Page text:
Human rights are universal legal guarantees protecting individuals and groups from actions and omissions that compromise fundamental freedoms, rights and human dignity. Human rights law obliges (mainly) governments and other duty bearers to do certain things and prevents them from doing others. Some of the most important features of these rights:
- Human rights are universal – the birthright of all human beings;
- Human rights focus on the inherent dignity and equal worth of all human beings;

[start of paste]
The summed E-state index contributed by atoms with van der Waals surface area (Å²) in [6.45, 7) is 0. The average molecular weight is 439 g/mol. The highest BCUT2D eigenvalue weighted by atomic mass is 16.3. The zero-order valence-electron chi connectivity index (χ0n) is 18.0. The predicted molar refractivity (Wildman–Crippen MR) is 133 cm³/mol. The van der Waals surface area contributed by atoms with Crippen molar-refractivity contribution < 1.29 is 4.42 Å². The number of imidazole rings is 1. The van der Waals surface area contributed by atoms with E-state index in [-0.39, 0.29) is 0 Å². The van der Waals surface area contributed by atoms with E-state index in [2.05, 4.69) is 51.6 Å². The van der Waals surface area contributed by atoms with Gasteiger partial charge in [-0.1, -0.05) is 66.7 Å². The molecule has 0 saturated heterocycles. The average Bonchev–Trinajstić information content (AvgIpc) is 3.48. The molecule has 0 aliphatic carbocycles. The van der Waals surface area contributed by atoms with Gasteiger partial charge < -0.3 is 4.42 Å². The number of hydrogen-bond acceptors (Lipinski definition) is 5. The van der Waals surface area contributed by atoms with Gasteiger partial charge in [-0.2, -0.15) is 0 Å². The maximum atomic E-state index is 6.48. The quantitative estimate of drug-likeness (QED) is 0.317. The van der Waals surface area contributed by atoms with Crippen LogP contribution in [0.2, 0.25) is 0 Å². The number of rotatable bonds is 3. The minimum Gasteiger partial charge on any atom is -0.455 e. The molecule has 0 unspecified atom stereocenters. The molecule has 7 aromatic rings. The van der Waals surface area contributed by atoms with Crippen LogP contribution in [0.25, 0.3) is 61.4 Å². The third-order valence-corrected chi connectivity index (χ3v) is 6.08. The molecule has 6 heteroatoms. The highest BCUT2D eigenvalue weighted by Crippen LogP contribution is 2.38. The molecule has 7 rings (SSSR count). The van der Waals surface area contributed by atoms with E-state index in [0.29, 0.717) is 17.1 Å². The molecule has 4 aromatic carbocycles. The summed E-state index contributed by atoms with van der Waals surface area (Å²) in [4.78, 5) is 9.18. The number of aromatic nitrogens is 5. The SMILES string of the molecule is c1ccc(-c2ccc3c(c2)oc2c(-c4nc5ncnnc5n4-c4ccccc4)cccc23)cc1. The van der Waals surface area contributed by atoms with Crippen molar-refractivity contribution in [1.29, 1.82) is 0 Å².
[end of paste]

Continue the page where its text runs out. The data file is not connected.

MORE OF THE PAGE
- Human rights are equal, indivisible and interdependent;
- Human rights cannot be surrendered or taken away;
- Human rights impose an obligation to act or to refrain from action, in particular on States and State actors;
- Human rights are internationally valid and guaranteed,
- Human rights are protected by law
- Human rights protect individuals and, to some extent, groups.
In recent years, human rights standards have been increasingly defined. Codified in international, regional and national legal systems, they form a set of performance standards against which duty bearers at all levels of society – but especially the organs of the state – are held accountable. The fulfilment of obligations under international human rights treaties is monitored by independent committees of experts called “treaty bodies”, which also help to clarify the meaning of certain human rights.